It is a huge complex story and the truth of the matter is that to describe my role as being a member of something is not quite correct – I was part of and sometimes led, a series of projects to change the way the British looked at history, art history and the contribution that people of the black diaspora have made to this world.
Do you feel that energy is returning to the art world today?
Do you mean my political energy within the art world ? Well it never went away.
Do you mean the energy of the art world to promote art by black people ? – Yes if it is going to make commercial money or make curator reputations, the energy will always return and probably increase.
How does your background in theatre design and interest in textiles inform your practice?
I trained as a theatre designer at Wimbledon Art School in the early 1970s but it wasn’t a particularly pleasant experience. However I learned to understand that audiences give a production its life and energy so, ever since, I have attempted to give the audiences for my work the feeling that they have genuine agency in the showing space and, more importantly, beyond the experience of looking at my work on show.
My interest in textiles originates with the fact that my mother was a textile designer and we spent many years looking at fabric in department stores and small boutiques every other weekend in London where we lived. As I grew older I began to understand the ‘secret language’ conveyed by the patterns integral to women’s clothes and accessories the world over.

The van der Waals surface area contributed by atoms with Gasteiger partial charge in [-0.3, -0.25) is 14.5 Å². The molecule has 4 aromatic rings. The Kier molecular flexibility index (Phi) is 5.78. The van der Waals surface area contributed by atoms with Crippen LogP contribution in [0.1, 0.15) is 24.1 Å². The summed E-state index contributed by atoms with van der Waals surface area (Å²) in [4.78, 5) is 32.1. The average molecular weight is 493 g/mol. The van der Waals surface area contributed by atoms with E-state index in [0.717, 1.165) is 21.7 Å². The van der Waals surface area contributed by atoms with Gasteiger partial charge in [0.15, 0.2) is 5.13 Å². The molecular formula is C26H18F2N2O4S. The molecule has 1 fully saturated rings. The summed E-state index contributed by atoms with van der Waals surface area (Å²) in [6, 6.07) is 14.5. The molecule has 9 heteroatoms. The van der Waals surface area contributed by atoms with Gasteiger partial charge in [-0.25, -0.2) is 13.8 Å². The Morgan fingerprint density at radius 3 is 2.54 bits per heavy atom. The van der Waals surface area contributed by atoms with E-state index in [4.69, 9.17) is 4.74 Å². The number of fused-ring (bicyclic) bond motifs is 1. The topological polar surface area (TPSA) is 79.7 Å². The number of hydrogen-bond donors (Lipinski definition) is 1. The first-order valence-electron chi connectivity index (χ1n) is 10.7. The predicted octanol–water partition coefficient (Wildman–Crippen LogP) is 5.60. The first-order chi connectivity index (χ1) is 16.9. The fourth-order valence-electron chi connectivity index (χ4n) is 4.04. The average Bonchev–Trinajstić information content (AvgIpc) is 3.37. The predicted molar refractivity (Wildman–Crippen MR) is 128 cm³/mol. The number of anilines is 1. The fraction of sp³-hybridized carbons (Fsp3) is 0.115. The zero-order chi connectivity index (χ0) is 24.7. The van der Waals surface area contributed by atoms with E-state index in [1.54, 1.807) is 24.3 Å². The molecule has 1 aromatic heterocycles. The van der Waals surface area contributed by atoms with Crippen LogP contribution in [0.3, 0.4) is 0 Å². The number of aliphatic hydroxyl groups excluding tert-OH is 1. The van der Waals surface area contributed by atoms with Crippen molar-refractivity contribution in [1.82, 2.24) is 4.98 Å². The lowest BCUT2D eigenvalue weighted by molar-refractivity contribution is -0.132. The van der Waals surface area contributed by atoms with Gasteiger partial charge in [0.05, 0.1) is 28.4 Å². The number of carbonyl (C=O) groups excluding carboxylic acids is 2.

Does craft/making inform your teaching practice? If so, how?
Some of my research projects at the University of Central Lancashire have recently taken place in the Print room. It is called ArtLab Contemporary Print Studios and is a magnificent facility led by research staff Magda Stawarska-Beavan and Tracy Hill; both of whom are stunningly accomplished and innovative printmakers using the traditional methods. Both women exhibit widely and each has a practice which includes sound art and installation in Magda’s work and drawing in situ in Tracy’s.
Finally, what materials could you not live without?
I could not live without my art and design books which range from the usual art history and contemporary catalogues to books on basket weaving, pattern, theatre design, fashion, puppets, posters, mazes, tiles, Persian miniatures, birds, fish, trees, human anatomy, architecture, film, gardens, folk art, the Harlem renaissance and the Spanish civil war.
Neither could I survive for long without Liquitex Acrylics with their intense and long-lasting colours
Words & Questions: Lottie Whalen